- FAMRI Center
Determination of Tobacco Smoke Exposure by Plasma Continine Levels in Infants and Children in Urban Public Hospital Clinics
“African-American infants and children are twice as likely to be harmed by second hand smoke (SHS) exposure as children of other ethnicities, according to new research findings published online in archpediatrics.com by Dr. Delia Dempsey, et al. Further complicating the determining factors for these findings is the inaccuracy of parental reporting of children’s exposure to SHS. Parents under report SHS for many reasons, including a lack of awareness of the pervasiveness of SHS. However, it was determined that biochemical testing can detect when tobacco exposure has occurred and that it is a known significant cause of severe respiratory illnesses and death in children. Dempsey’s article states that prevention of exposure requires educating all parents about the hazards of SHS exposure so that they can move toward identifying and eliminating the sources of tobacco smoke exposure.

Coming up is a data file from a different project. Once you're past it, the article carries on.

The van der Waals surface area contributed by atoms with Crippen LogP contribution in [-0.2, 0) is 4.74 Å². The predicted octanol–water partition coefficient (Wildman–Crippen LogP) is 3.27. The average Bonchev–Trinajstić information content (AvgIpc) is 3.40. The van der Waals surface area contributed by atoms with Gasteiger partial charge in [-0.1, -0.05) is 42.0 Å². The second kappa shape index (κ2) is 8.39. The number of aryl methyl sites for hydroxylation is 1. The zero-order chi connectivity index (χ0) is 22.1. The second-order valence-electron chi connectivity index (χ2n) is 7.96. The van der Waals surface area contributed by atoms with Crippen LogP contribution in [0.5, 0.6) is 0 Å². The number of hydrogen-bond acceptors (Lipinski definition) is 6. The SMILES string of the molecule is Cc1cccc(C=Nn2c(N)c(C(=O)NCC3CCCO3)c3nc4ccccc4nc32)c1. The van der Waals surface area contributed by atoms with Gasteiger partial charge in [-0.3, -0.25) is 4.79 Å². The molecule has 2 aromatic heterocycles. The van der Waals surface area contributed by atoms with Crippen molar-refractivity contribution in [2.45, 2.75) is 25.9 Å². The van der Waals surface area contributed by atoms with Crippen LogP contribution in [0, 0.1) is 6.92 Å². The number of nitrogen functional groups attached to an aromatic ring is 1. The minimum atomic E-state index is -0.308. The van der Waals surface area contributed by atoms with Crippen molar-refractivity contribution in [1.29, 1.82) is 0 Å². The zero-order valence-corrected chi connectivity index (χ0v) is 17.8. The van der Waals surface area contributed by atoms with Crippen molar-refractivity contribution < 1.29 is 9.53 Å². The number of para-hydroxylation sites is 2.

The primary aim of the study was to determine the prevalence of SHS exposure among infants and young children who received primary care at SFGH Medical Center, based on the biomarker of plasma cotinine level, and to compare the rates of nicotine metabolism estimated using the nicotine metabolite ratio (NMR) among children of different race/ethnicity groups. Smoking prevalence remains high in economically disadvantaged populations. The researchers advocate that “the most sensitive way to assess exposure is by measurement of biomarkers of tobacco smoke exposure.” Their conclusions are based on “novel data on biochemically measured SHS exposure in children from infancy to 18 years old in an urban public hospital pediatric clinic.” To read the full article, click here.